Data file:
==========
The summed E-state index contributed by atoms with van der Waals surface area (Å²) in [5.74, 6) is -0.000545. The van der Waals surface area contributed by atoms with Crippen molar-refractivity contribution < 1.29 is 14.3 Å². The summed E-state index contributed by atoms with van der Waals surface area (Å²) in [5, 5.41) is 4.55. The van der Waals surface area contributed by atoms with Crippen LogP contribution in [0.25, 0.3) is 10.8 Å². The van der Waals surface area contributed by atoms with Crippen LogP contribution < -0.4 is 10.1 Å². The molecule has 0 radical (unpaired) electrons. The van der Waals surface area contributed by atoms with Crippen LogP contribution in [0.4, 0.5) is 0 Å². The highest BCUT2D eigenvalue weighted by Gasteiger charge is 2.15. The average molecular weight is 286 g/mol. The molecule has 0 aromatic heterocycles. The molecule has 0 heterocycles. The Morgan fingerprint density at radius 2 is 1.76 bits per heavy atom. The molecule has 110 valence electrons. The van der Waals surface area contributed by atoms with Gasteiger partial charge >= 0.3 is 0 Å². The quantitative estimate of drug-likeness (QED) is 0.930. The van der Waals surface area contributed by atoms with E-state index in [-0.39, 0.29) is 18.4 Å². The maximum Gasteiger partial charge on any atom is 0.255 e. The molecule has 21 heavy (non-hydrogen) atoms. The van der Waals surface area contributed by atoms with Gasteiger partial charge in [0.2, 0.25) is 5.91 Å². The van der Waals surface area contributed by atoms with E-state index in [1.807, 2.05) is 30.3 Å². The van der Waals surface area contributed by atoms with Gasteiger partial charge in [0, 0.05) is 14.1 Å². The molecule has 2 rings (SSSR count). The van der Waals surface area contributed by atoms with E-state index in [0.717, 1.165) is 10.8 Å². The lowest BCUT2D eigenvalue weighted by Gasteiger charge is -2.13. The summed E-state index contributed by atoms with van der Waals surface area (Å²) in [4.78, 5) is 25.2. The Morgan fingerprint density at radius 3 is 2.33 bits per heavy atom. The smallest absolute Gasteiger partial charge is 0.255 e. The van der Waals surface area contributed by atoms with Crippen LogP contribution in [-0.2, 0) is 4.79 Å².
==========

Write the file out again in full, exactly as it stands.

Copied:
The summed E-state index contributed by atoms with van der Waals surface area (Å²) in [5.74, 6) is -0.000545. The van der Waals surface area contributed by atoms with Crippen molar-refractivity contribution < 1.29 is 14.3 Å². The summed E-state index contributed by atoms with van der Waals surface area (Å²) in [5, 5.41) is 4.55. The van der Waals surface area contributed by atoms with Crippen LogP contribution in [0.25, 0.3) is 10.8 Å². The van der Waals surface area contributed by atoms with Crippen LogP contribution < -0.4 is 10.1 Å². The molecule has 0 radical (unpaired) electrons. The van der Waals surface area contributed by atoms with Crippen LogP contribution in [0.4, 0.5) is 0 Å². The highest BCUT2D eigenvalue weighted by Gasteiger charge is 2.15. The average molecular weight is 286 g/mol. The molecule has 0 aromatic heterocycles. The molecule has 0 heterocycles. The Morgan fingerprint density at radius 2 is 1.76 bits per heavy atom. The molecule has 110 valence electrons. The van der Waals surface area contributed by atoms with Gasteiger partial charge >= 0.3 is 0 Å². The quantitative estimate of drug-likeness (QED) is 0.930. The van der Waals surface area contributed by atoms with E-state index in [-0.39, 0.29) is 18.4 Å². The maximum Gasteiger partial charge on any atom is 0.255 e. The molecule has 21 heavy (non-hydrogen) atoms. The van der Waals surface area contributed by atoms with Gasteiger partial charge in [0.2, 0.25) is 5.91 Å². The van der Waals surface area contributed by atoms with E-state index in [1.807, 2.05) is 30.3 Å². The van der Waals surface area contributed by atoms with Gasteiger partial charge in [0, 0.05) is 14.1 Å². The molecule has 2 rings (SSSR count). The van der Waals surface area contributed by atoms with E-state index in [0.717, 1.165) is 10.8 Å². The lowest BCUT2D eigenvalue weighted by Gasteiger charge is -2.13. The summed E-state index contributed by atoms with van der Waals surface area (Å²) in [4.78, 5) is 25.2. The Morgan fingerprint density at radius 3 is 2.33 bits per heavy atom. The smallest absolute Gasteiger partial charge is 0.255 e. The van der Waals surface area contributed by atoms with Crippen LogP contribution in [-0.2, 0) is 4.79 Å².